Archaic Athena was not a Greek goddess; her name does not have a Greek etymology. She is an echo of an ancient goddess, perhaps a bird goddess from ancient Crete, where women had considerable power. Athena’s name, which means “Lady of Athens,” has survived in Linear B tablets from the Minoan period. In poetry from Homer onward, Athena’s most common epithet is glaukopis, usually translated “bright-eyed,” or “with gleaming eyes.” Glaux, “owl,” is from the same root, presumably because of its own distinctive eyes. Another symbol of wisdom, an owl was her constant companion.
Libra is a cardinal air sign, “masculine” in polarity and mental in nature. Although Libra is often characterized by a love of beauty and a desire for harmony, as the opposite sign to Aries, it takes “warfare,” strategy, and conflict resolution into the realm of relationships, legalities and contract negotiations. Many famous generals have been Librans, displaying keen strategic minds. Lawyers and judges who balance the scales of justice don’t back away from a good fight. Athena’s wisdom, strategy, and keen eyes are a good match for Libra. She can guide us through the sometimes-painful path of relationships that have entered the stage of commitment.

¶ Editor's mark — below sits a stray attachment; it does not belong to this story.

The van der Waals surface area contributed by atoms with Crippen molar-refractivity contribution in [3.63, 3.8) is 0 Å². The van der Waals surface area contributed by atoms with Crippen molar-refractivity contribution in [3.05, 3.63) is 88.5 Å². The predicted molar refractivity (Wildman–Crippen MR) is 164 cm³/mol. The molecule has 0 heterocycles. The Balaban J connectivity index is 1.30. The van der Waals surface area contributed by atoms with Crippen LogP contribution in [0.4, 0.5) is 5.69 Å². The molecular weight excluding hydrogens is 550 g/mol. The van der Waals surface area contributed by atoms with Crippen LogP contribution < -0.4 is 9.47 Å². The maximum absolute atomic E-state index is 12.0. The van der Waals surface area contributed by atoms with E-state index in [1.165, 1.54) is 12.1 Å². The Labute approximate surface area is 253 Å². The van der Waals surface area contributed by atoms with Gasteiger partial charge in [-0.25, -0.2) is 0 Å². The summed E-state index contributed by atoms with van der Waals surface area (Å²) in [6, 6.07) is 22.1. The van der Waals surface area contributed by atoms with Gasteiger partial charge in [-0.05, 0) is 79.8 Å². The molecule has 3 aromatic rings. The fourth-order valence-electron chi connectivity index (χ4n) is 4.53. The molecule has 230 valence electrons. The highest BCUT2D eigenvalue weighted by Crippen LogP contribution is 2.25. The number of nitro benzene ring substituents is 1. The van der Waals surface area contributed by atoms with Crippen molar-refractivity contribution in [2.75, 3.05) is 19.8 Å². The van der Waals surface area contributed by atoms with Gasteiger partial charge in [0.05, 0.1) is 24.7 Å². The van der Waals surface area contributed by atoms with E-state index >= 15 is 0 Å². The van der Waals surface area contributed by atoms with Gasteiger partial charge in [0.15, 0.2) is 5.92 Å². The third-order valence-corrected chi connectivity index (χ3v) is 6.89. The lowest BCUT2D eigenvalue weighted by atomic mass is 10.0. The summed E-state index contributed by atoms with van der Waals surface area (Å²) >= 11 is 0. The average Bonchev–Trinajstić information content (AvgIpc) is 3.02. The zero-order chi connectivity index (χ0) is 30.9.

Should astrological interpretation follow ancient mythic tradition and allow for a dynamic where one planet can express a different and distinct energy depending on the sign to which it relates? We can learn a great deal by decoding the symbolism in ancient myths. It may also be possible that a theorized, but yet-to-be identified planet, perhaps a brown dwarf companion to our Sun, called Tyche by some scientists, may eventually be confirmed and become the ruler of Libra.